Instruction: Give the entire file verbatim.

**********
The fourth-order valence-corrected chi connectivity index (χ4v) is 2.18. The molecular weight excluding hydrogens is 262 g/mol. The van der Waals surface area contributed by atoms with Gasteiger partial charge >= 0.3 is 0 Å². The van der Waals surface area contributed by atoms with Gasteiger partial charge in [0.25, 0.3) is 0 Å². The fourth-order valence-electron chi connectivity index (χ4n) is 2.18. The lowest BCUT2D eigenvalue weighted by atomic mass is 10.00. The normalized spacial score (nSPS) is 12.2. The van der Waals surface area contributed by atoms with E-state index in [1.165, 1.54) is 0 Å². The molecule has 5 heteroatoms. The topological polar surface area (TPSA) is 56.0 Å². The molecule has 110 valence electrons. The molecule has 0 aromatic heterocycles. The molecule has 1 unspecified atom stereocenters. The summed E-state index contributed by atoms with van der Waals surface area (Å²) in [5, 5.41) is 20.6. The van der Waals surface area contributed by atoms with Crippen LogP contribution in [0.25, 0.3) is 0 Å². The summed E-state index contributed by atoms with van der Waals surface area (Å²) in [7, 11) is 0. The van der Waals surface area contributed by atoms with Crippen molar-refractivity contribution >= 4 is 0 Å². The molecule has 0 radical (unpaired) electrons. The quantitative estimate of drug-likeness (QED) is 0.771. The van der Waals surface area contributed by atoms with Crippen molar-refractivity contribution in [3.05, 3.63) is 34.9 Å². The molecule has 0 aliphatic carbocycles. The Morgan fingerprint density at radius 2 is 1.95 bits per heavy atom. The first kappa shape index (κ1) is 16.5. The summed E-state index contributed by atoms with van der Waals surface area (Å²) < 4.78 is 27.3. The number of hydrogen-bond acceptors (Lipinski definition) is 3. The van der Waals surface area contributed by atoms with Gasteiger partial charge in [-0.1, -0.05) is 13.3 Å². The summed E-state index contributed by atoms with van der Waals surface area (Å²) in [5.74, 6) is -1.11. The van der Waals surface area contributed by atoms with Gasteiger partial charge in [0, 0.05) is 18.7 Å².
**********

The fourth-order valence-corrected chi connectivity index (χ4v) is 2.18. The molecular weight excluding hydrogens is 262 g/mol. The van der Waals surface area contributed by atoms with Gasteiger partial charge >= 0.3 is 0 Å². The van der Waals surface area contributed by atoms with Gasteiger partial charge in [0.25, 0.3) is 0 Å². The fourth-order valence-electron chi connectivity index (χ4n) is 2.18. The lowest BCUT2D eigenvalue weighted by atomic mass is 10.00. The normalized spacial score (nSPS) is 12.2. The van der Waals surface area contributed by atoms with E-state index in [1.165, 1.54) is 0 Å². The molecule has 5 heteroatoms. The topological polar surface area (TPSA) is 56.0 Å². The molecule has 110 valence electrons. The molecule has 0 aromatic heterocycles. The molecule has 1 unspecified atom stereocenters. The summed E-state index contributed by atoms with van der Waals surface area (Å²) in [5, 5.41) is 20.6. The van der Waals surface area contributed by atoms with Crippen LogP contribution in [0.25, 0.3) is 0 Å². The summed E-state index contributed by atoms with van der Waals surface area (Å²) in [7, 11) is 0. The van der Waals surface area contributed by atoms with Crippen molar-refractivity contribution >= 4 is 0 Å². The molecule has 0 radical (unpaired) electrons. The quantitative estimate of drug-likeness (QED) is 0.771. The van der Waals surface area contributed by atoms with Crippen molar-refractivity contribution in [3.05, 3.63) is 34.9 Å². The molecule has 0 aliphatic carbocycles. The Morgan fingerprint density at radius 2 is 1.95 bits per heavy atom. The first kappa shape index (κ1) is 16.5. The summed E-state index contributed by atoms with van der Waals surface area (Å²) < 4.78 is 27.3. The number of hydrogen-bond acceptors (Lipinski definition) is 3. The van der Waals surface area contributed by atoms with Gasteiger partial charge in [-0.1, -0.05) is 13.3 Å². The summed E-state index contributed by atoms with van der Waals surface area (Å²) in [5.74, 6) is -1.11. The van der Waals surface area contributed by atoms with Gasteiger partial charge in [0, 0.05) is 18.7 Å².